Donald Trump’s indictment means that even though he is the first former president of the United States to be charged with a crime, he will be treated – to some degree, anyway – just like any other defendant in the criminal justice system.
When he is arrested, Trump will be read his rights, known as a Miranda warning, including how he has the right to remain silent, the right to an attorney and that what he says can be used against him in a court of law.
Then Trump will be taken into custody, and processed just like any other defendant, including a booking number, former prosecutors and law enforcement officials told USA TODAY. “There will still be a mug shot, fingerprints and lots of paperwork filled out as part of the booking process,” like other defendants, said former federal prosecutor Glenn Kirschner.
Underscoring the unprecedented nature of the case, it is expected that Trump will be accompanied through the process by his Secret Service detail, as former presidents are afforded such protection for life.
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The Manhattan District Attorney’s office acknowledged late Thursday that Trump’s lawyers had been notified. “This evening we contacted Mr. Trump’s attorney to coordinate his surrender… for arraignment on a Supreme Court indictment, which remains under seal,” a spokesperson for District Attorney Alvin Bragg said. “Guidance will be provided when the arraignment date is selected.”
Getting Trump to the courthouse could be another matter entirely.
Given his special stature, Trump’s first appearance could be a relatively calm event, with special efforts made by prosecutors and police to shield him from the kind of “perp walk” that authorities sometimes force other defendants to endure. That means a march – often in handcuffs – past the throngs of New York media. In some cases, some defendants have chosen to be taken into custody that way in an effort to make a statement about their arrest and the charges against them.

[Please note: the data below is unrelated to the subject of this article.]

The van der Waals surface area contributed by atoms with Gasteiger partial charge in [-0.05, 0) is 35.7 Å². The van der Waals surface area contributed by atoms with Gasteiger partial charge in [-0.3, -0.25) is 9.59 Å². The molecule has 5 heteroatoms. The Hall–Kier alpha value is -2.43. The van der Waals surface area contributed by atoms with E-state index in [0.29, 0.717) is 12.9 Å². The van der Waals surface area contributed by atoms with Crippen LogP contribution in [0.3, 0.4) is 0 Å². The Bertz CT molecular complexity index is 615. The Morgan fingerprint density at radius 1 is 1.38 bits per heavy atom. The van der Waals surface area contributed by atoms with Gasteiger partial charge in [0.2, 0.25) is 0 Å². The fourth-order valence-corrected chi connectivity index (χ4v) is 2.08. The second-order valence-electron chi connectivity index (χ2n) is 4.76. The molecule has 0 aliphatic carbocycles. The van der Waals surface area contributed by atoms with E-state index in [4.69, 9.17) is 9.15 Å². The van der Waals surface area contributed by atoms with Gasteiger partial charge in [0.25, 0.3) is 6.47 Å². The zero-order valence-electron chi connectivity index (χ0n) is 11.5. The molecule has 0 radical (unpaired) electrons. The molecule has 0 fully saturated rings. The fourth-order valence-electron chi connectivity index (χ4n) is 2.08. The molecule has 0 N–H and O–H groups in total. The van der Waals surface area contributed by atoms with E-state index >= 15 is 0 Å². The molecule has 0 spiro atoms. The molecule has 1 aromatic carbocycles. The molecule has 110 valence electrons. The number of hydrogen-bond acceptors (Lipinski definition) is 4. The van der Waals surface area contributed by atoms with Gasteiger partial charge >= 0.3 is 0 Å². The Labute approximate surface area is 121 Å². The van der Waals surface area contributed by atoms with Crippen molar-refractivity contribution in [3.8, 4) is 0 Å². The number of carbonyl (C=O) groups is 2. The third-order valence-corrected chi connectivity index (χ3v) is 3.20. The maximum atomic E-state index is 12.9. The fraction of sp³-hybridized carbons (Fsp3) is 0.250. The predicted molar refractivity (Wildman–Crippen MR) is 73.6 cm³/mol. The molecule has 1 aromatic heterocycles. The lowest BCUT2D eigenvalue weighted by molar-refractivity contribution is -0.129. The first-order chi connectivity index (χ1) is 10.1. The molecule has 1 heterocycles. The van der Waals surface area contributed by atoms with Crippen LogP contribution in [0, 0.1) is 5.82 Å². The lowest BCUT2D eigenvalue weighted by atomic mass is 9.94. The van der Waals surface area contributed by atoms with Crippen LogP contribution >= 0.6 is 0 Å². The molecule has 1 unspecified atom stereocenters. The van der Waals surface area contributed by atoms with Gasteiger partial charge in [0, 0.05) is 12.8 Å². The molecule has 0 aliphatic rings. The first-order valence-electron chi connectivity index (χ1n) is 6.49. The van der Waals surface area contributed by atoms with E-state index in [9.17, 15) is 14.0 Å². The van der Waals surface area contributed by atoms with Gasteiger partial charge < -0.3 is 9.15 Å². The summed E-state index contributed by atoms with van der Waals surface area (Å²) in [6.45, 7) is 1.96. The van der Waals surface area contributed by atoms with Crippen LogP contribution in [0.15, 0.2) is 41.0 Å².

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Trump Attorney Joe Tacopina said the former president was expected in New York early next week for arraignment.
“It’s safe to say it will be a complete circus, and that’s an understatement,” predicted Matt Dallek, a presidential historian. “I doubt they will cuff him. But my understanding is he will need to be fingerprinted and take a mug shot.”
Contributing: Kevin Johnson
Josh Meyer is domestic security correspondent for USA TODAY. Follow him on Twitter at @joshmeyerdc
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